Half a century ago, Belgian Zoologist Bernard Heuvelmans first codified cryptozoology in his book On the Track of Unknown Animals.

The Centre for Fortean Zoology (CFZ) are still on the track, and have been since 1992. But as if chasing unknown animals wasn't enough, we are involved in education, conservation, and good old-fashioned natural history! We already have three journals, the largest cryptozoological publishing house in the world, CFZtv, and the largest cryptozoological conference in the English-speaking world, but in January 2009 someone suggested that we started a daily online magazine! The CFZ bloggo is a collaborative effort by a coalition of members, friends, and supporters of the CFZ, and covers all the subjects with which we deal, with a smattering of music, high strangeness and surreal humour to make up the mix.

It is edited by CFZ Director Jon Downes, and subbed by the lovely Lizzy Bitakara'mire (formerly Clancy), scourge of improper syntax. The daily newsblog is edited by Corinna Downes, head administratrix of the CFZ, and the indexing is done by Lee Canty and Kathy Imbriani. There is regular news from the CFZ Mystery Cat study group, and regular fortean bird news from 'The Watcher of the Skies'. Regular bloggers include Dr Karl Shuker, Dale Drinnon, Richard Muirhead and Richard Freeman.The CFZ bloggo is updated daily, and there's nothing quite like it anywhere else. Come and join us...

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Sunday, May 10, 2009

NEIL ARNOLD: Wolf Struck

I have known Neil for fifteen years now since he was a schoolboy with ambitions for adventure and I was an earnest young hippie who merely wanted to start a club for people interested in unknown animals. Nothing much has changed over the years. We are just both a tad older...

P.T. Barnum, an American showman in the 1800s, obtained, or at least attempted to obtain a true cabinet of curiosities for his travelling exhibitions. I’ve recently seen sketches of his ‘sea serpent’, ‘giants’, ‘monster python’ and of course, been intrigued by his ‘cherry-coloured cat’ fiasco, Siamese twins and Albino family.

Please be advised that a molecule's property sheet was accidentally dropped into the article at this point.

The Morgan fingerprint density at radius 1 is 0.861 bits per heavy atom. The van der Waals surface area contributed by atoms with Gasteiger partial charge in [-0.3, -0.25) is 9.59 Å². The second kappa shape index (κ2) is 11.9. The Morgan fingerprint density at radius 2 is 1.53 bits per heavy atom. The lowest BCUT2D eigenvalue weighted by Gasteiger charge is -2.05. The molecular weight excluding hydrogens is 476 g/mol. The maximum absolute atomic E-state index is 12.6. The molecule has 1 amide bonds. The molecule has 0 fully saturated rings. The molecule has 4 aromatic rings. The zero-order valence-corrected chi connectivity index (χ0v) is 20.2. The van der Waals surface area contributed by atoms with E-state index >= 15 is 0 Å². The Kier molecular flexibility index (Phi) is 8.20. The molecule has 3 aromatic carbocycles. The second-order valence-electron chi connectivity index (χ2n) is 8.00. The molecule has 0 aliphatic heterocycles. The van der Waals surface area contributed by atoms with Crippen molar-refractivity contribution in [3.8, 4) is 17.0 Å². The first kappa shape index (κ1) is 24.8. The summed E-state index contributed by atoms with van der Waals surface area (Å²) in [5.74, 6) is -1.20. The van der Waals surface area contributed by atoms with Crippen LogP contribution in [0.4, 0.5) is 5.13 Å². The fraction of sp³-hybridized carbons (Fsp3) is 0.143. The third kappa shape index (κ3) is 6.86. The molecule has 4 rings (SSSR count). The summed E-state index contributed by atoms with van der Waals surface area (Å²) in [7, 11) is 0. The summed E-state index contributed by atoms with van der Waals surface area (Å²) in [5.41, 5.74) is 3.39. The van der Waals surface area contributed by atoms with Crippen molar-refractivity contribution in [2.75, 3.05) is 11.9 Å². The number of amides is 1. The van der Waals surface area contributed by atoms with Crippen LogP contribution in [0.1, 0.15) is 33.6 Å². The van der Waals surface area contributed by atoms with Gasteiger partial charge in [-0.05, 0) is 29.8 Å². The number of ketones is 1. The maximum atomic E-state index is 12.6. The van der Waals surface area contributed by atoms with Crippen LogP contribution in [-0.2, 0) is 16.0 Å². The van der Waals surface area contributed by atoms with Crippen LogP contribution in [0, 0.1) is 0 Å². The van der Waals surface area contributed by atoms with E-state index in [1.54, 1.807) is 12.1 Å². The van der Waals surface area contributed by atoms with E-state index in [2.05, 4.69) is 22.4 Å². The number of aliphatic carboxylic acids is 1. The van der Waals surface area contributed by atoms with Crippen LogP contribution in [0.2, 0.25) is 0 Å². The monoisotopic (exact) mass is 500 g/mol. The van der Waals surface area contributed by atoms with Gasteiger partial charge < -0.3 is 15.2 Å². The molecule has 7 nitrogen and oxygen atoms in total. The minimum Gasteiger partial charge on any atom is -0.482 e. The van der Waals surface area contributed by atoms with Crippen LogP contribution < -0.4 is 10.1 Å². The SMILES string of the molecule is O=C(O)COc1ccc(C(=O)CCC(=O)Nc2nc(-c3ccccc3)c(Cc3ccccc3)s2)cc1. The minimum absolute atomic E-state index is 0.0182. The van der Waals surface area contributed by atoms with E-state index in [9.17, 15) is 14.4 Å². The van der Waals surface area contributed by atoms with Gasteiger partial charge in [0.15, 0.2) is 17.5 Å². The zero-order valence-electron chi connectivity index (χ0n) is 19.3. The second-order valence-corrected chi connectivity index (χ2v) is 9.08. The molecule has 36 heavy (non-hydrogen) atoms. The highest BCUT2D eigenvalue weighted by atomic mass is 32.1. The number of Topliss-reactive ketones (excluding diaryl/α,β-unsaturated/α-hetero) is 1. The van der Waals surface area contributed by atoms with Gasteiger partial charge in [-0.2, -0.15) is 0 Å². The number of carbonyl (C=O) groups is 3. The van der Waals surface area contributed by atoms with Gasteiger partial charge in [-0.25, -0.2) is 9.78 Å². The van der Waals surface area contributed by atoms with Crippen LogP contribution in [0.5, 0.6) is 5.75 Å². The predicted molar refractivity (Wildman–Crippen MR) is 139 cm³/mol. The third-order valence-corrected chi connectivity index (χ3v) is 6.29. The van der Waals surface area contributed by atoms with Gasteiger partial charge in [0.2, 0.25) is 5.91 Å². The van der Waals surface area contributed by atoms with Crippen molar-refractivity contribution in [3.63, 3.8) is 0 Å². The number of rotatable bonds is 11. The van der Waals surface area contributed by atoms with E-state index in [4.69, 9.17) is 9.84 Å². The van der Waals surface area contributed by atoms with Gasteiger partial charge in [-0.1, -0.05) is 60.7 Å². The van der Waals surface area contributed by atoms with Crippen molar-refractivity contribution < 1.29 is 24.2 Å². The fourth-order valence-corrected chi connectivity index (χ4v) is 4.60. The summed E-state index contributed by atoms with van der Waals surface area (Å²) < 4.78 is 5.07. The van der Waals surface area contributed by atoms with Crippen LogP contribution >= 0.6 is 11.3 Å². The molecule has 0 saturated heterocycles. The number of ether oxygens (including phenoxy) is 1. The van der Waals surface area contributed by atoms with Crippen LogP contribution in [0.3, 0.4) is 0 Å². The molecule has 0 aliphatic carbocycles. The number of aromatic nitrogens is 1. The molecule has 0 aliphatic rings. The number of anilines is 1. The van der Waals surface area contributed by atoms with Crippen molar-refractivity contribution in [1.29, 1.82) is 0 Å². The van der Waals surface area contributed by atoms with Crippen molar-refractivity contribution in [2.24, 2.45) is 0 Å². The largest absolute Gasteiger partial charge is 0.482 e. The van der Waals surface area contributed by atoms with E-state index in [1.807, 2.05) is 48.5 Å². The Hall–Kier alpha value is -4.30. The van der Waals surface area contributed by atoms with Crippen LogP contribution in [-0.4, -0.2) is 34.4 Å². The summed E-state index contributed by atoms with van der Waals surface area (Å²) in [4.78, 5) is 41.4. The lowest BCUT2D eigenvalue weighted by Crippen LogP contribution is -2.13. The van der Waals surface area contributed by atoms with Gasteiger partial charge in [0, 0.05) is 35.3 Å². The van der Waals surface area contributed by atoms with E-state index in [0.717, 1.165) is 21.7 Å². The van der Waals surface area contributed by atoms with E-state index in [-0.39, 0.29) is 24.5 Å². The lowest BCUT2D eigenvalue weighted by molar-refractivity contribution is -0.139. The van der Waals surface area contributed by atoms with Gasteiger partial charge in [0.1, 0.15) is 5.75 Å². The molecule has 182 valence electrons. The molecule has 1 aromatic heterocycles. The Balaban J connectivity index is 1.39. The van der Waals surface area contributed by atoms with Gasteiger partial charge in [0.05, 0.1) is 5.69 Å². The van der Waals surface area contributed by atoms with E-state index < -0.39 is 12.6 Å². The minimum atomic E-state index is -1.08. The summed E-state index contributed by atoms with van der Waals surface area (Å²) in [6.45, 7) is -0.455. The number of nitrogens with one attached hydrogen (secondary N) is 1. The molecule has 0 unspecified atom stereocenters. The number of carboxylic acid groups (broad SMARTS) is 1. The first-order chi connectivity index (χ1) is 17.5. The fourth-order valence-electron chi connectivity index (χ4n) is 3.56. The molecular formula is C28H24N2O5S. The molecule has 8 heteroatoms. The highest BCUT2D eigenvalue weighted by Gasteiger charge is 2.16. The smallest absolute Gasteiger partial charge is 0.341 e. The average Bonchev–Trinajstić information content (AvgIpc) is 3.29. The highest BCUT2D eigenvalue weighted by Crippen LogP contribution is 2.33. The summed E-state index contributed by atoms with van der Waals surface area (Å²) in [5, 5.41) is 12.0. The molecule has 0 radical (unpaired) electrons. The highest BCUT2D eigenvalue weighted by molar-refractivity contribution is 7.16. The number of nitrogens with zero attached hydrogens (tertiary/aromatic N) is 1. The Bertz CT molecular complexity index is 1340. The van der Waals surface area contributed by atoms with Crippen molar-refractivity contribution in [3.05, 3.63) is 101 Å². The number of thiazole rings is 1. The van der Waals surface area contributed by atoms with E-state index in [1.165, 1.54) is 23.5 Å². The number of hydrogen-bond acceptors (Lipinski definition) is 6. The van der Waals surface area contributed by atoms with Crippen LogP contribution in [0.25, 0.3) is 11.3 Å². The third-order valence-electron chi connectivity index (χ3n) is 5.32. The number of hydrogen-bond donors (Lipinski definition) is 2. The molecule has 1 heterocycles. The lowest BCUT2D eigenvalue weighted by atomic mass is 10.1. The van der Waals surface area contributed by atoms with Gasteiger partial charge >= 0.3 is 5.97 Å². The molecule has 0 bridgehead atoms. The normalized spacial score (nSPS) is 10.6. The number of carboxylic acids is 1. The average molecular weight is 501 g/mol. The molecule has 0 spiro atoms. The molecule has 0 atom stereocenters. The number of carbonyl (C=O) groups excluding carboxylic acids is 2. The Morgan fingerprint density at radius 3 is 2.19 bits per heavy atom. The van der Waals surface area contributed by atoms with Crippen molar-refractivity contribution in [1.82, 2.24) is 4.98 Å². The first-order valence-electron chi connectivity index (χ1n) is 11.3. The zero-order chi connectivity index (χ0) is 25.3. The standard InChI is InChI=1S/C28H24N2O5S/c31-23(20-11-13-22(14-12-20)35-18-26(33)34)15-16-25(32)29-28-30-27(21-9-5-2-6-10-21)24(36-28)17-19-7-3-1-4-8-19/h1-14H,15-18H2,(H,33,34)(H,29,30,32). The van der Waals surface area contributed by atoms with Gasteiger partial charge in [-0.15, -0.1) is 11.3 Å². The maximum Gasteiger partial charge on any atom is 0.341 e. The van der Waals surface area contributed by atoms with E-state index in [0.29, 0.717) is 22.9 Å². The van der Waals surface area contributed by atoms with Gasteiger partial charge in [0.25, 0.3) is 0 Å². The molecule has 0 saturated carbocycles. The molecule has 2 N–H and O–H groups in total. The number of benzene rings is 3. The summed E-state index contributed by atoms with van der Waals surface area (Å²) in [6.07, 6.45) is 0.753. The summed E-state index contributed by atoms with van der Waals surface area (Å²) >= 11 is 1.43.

In Kent, George Sanger, who had a menagerie at Margate, in Kent, was often as eccentric in his plots and plans. In Seventy Years A Showman (1926) he writes of a strange tale which he was behind, involving twelve fully-grown wolves, which had been bred at the Hall-by-the-Sea. The wolves were due to perform at his London theatre, he writes, “…and in due course the large den containing them was placed by itself in a thirty-horse stable with plenty of centre room for my purpose. Then, I sent for my slaughterman from Margate. When he arrived I said, ‘Now, Jim, here’s a quid for you’, at the same time, to his gratified astonishment, handing him a sovereign. When he had done thanking me, I said, ‘Now Jim, I want you to go into the stable at eleven o’clock tonight, and you will see an old, worn-out cream horse, whose life has become a misery, tied up near the wolves’ cage. When the audience have left the theatre, kill him quickly, and leave him where he falls. Be sure you don’t say a word to anyone for six months, and I will then give you a tenner.”

Sanger had an associate at the time named Taylor, but whose professional name was Alpine Charlie. He would play a major part in Sanger’s strange plot and would become the hero at the end of the plan. And so, with only the secret known to Sanger, Jim the slaughterman, Sanger’s agent, Sanger’s son-in-law, and Mrs Sanger, George Sanger set about his fiendish scheme. After supper, he sneaked out into the theatre, bereft of any watchman etc, who were enjoying a drink. In the dark, Sanger slunk into the area, checked that the horse had been slaughtered by Jim, lit up two jets of gas, let free the wolves, which were in fact as tame as dogs but without food for two days, and casually returned to the bar. Once there he told all in his attendance, “Okay lads, time to lock up.”

Of course, when they arrived at the theatre, at Palace Road, imagine the shock when Mr Sanger screamed convincingly, “There! What’s this ? Call the fireman and tell him to turn off the gas, Why is it burning there to waste like that ?”

As soon as the fireman turned up, a Mr Wells, the shrieks of, “Oh my God, the wolves are loose! They’ve killed one of the horses”, rang out across the theatre. Scotland Yard were informed of the chaos and those who were already in attendance, and not in on the scam, his their eyes as the wolves tore at the carcass of the horse.

“Where is Alpine Charlie ?” asked Sanger. It didn’t take long for several searchers to locate the man, and as thousands circled the theatre, all seeking a quick glimpse of the escaped wolves, the local press soon buzzed the area, eager for a story.

Sanger wrote: ‘The excitement was intense. I had achieved my sensation. Next day the papers, not only in London and the provinces, but all over Europe were full of it. They were quite wolf-struck. The Lord Chamberlain and the wise men of Parliament swallowed the bait, and the Prime Minister was asked if he was aware that, “Wolves had broken loose in London, killed a horse, and jeopardized the Queen’s subjects ?”.

The wolves had been safely caged by a plucky performer named Alpine Charlie. What he did not know, and what he was not likely to learn, was that the terrible animals had slunk without protest into their den when Charlie, with a rattan cane, had appeared amongst them and said, “Get in there!”.

The following week the wolves appeared in conjunction with the circus and the pantomime and everybody came to see them and their marvellous tamer, Alpine Charlie.’

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